Preaching the Integration Gospel

NEW YORK — The emergence of breakthrough technologies that integrate
Voice over Internet Protocol (VoIP), Wi-Fi, instant messaging and wireless
transactions will speed up the growth of the
Internet into a faster, more versatile and secure communications

That’s the message from former IBM executive and Internet visionary John
Patrick, who believes the next generation of the Internet will offer a
super-speed network that is secure, always-on, everywhere, easy-to-use,
intelligent and trusted.

Delivering a keynote address at Jupitermedia’s inaugural Internet Planet Conference & Expo
here, Patrick insisted that security and privacy on the
Internet will be achieved at all levels once businesses figure out the true
strength and power of the platform.

Patrick, who currently serves as president of Attitude, LLC, said the
lack of integration to handle simple customer service queries was a major
deterrent to the growth of the Internet. “After all these decades of the
Internet, e-mail is still the killer app. And the reality is that e-mails
still go unanswered. The absence of integration between things on the Web
is the reason we’ve only tapped into 5 percent of the value of the
Internet,” Patrick said.

The former VP of Internet Technology at IBM
praised auction giant eBay for nailing the concept of
true Web integration.

“eBay is an easy way to talk about this concept of
real integration. They formed a community around buyers and sellers and
they’ve thought it through from the beginning to the end. They have figured
out the business process at every stage of the auction process, and that’s
the reason they are so successful.

“That’s what we need in every industry. We need true integration at all
levels to take advantage of what the Internet already offers. But, more
often we find a travel site that directs users to call a help desk from a
regular telephone instead of using the Web to handle simple customer service

“We have a major telephone company introducing a new pricing plan and
they have an ‘Order Online’ button. But, when you click on that button,
they give you a phone number to call. It’s a generic problem I’m seeing in
e-commerce and even at the online banks,” Patrick added.

He said the Internet presented an enormous opportunity to simplify
everyday lives and called on companies to make a “true commitment” to
building a true integrated Internet.

Patrick dismissed doubters and naysayers who talk of another “Internet
bubble,” insisting that the dot-com bust of the late 1990s was more the
result of bad business plans than a weakness in the

“Yes, there was a bubble that broke. But frankly, it really had
nothing to do with the Internet. When failed, that had nothing to
do with the Internet. That had more to do with
people who thought they could make water run uphill.”

Patrick, who was a founding member of the World Wide Web Consortium (W3C)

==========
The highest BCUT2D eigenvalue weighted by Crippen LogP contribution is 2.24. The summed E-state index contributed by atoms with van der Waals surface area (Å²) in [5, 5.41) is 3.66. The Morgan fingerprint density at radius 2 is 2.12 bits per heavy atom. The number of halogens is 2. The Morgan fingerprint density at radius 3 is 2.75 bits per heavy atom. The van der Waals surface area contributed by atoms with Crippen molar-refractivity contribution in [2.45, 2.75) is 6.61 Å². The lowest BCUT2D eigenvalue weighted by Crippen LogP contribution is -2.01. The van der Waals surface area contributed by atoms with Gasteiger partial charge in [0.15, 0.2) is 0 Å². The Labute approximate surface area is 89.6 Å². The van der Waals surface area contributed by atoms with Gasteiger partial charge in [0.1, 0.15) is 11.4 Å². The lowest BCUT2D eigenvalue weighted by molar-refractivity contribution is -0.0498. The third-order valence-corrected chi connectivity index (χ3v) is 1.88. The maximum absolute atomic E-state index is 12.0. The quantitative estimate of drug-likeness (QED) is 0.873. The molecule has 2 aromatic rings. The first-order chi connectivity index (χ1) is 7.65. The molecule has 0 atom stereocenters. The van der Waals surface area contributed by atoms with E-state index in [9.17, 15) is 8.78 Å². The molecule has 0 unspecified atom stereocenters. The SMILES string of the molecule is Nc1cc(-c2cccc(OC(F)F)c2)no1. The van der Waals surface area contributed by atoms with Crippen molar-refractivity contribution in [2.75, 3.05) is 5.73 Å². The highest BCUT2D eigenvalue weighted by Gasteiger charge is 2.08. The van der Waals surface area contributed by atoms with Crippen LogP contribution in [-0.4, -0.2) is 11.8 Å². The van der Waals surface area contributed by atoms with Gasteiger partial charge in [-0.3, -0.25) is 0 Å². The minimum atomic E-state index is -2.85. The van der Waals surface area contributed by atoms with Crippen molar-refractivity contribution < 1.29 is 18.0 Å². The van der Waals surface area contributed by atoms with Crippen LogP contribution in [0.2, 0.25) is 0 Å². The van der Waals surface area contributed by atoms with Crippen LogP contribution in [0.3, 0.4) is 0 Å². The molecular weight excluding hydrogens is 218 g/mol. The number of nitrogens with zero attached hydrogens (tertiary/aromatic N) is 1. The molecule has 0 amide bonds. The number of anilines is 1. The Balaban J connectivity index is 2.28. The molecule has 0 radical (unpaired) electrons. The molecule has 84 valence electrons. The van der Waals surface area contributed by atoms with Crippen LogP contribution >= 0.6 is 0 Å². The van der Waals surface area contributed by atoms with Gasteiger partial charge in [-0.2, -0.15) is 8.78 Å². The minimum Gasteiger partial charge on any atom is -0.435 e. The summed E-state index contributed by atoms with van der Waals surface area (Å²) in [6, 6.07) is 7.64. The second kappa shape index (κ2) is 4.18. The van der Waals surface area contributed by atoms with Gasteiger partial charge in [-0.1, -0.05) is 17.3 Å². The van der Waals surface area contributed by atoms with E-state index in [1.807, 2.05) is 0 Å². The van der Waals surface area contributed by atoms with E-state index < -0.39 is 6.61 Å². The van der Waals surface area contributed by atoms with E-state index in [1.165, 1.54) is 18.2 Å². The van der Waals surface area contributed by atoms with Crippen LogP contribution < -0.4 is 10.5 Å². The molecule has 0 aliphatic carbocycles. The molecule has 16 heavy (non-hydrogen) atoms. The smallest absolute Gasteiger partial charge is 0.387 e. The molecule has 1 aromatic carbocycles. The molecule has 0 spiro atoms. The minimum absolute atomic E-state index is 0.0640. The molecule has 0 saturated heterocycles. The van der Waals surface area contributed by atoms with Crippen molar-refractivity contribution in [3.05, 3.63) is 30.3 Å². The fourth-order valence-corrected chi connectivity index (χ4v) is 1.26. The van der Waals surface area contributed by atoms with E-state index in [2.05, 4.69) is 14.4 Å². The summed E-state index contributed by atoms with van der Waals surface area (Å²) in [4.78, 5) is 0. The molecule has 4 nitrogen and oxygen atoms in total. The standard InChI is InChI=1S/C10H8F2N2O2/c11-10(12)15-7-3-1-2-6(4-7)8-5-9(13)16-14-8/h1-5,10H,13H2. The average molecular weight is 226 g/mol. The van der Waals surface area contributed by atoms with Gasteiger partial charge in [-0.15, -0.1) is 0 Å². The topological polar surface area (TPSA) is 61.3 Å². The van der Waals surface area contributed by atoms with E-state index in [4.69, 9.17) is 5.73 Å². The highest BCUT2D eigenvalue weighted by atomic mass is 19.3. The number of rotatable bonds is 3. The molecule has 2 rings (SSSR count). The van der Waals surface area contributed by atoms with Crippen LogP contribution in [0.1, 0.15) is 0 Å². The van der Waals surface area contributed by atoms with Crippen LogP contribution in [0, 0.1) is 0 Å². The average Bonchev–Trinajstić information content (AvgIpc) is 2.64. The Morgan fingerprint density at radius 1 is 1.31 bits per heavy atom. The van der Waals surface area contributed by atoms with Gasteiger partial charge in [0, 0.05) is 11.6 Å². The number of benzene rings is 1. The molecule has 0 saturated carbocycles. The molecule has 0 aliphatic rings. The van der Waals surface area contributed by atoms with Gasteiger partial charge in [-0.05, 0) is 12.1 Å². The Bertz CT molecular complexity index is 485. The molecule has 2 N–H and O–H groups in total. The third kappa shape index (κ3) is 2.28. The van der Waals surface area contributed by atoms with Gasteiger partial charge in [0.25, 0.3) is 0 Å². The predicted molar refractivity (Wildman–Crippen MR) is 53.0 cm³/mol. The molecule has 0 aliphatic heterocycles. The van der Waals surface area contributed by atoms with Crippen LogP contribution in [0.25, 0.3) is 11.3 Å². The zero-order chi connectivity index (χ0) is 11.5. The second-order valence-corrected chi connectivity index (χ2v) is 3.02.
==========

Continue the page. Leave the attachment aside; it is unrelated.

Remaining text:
and now serves as chairman of the Global Internet Project, sees a future
with high-speed connections at the rate of 45 million bits/second, once the
industry is deregulated and taken out of the
hands of politicians and lobbyists.

“In terms of broadband speeds, the U.S. is number 10 in the world. But,
I’m optimistic because of competition.

“The sleeper here is the power grid, offering broadband over power lines.
You can get a power line modem in many parts of the U.S. Plug it into the
wall, plug a LAN into it and you’re connected. It’s going to be more cost
effective than cable or DSL, and this will be an enormously powerful

He said the unanimous FCC vote in favor of researching the use of power
lines to deliver broadband “will heat up competition” and lead to faster
speeds and lower prices.

Once the speed barrier is broken, Patrick sees a future of wireless
connectivity that will allow people to connect to items in their homes from
a handheld device.

“It’s really not rocket science.
It’s about using the Internet as the underlying communications mechanism for
everything. You will be able to open and close your garage door from your
cell phone because of the power of the Internet.”

He identified VoIP as another technology
that will help spur integration.

“We’re already seeing it with Skype, where
the kids are integrating instant messaging with voice. They’re implementing
VoIP in the context of IM and the quality they have achieved is

Patrick also singled out Wi-Fi as a significant standard that extends the
“everywhere” concept.

“There are doubts about the right business model for
Wi-Fi, but there’s no doubt about the value. Wi-Fi is significant, and not just
for Starbucks. It’s about connectivity everywhere you have to
wait … connectivity at the doctor’s office or at Jiffy Lube.

“If you have two devices and they both follow the 802.11 standard, they
can talk to each other. That’s not true about cell phones with the
providers/operators who stand in the middle. 802.11 has no operators and
that’s the true power in it.”

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